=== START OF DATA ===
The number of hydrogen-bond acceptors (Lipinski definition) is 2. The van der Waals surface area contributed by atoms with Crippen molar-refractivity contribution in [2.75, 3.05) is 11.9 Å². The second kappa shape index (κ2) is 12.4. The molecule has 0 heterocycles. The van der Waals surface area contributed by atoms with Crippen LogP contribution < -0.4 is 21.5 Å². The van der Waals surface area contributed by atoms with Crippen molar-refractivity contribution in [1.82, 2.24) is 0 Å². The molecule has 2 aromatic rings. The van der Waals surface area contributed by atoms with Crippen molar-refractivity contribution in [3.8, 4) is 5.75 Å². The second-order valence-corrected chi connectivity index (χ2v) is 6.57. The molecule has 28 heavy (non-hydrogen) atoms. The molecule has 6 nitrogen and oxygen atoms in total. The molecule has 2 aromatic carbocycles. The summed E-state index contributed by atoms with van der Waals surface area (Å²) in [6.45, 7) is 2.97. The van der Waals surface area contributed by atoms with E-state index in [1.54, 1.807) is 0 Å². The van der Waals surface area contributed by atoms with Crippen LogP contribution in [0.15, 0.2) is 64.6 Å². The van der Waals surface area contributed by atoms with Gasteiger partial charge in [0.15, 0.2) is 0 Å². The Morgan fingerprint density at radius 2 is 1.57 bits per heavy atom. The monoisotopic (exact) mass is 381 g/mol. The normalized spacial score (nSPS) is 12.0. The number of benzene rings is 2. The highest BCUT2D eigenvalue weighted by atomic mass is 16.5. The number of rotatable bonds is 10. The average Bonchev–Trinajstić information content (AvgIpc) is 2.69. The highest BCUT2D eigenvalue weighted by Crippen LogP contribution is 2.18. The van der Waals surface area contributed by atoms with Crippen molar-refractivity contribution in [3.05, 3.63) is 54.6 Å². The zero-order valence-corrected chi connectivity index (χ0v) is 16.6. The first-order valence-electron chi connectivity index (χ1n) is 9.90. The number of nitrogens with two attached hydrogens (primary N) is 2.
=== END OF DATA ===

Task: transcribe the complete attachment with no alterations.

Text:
The number of hydrogen-bond acceptors (Lipinski definition) is 2. The van der Waals surface area contributed by atoms with Crippen molar-refractivity contribution in [2.75, 3.05) is 11.9 Å². The second kappa shape index (κ2) is 12.4. The molecule has 0 heterocycles. The van der Waals surface area contributed by atoms with Crippen LogP contribution < -0.4 is 21.5 Å². The van der Waals surface area contributed by atoms with Crippen molar-refractivity contribution in [1.82, 2.24) is 0 Å². The molecule has 2 aromatic rings. The van der Waals surface area contributed by atoms with Crippen molar-refractivity contribution in [3.8, 4) is 5.75 Å². The second-order valence-corrected chi connectivity index (χ2v) is 6.57. The molecule has 28 heavy (non-hydrogen) atoms. The molecule has 6 nitrogen and oxygen atoms in total. The molecule has 2 aromatic carbocycles. The summed E-state index contributed by atoms with van der Waals surface area (Å²) in [6.45, 7) is 2.97. The van der Waals surface area contributed by atoms with E-state index in [1.54, 1.807) is 0 Å². The van der Waals surface area contributed by atoms with Crippen LogP contribution in [0.15, 0.2) is 64.6 Å². The van der Waals surface area contributed by atoms with Gasteiger partial charge in [0.15, 0.2) is 0 Å². The Morgan fingerprint density at radius 2 is 1.57 bits per heavy atom. The monoisotopic (exact) mass is 381 g/mol. The normalized spacial score (nSPS) is 12.0. The number of benzene rings is 2. The highest BCUT2D eigenvalue weighted by atomic mass is 16.5. The number of rotatable bonds is 10. The average Bonchev–Trinajstić information content (AvgIpc) is 2.69. The highest BCUT2D eigenvalue weighted by Crippen LogP contribution is 2.18. The van der Waals surface area contributed by atoms with Crippen molar-refractivity contribution in [3.05, 3.63) is 54.6 Å². The zero-order valence-corrected chi connectivity index (χ0v) is 16.6. The first-order valence-electron chi connectivity index (χ1n) is 9.90. The number of nitrogens with two attached hydrogens (primary N) is 2.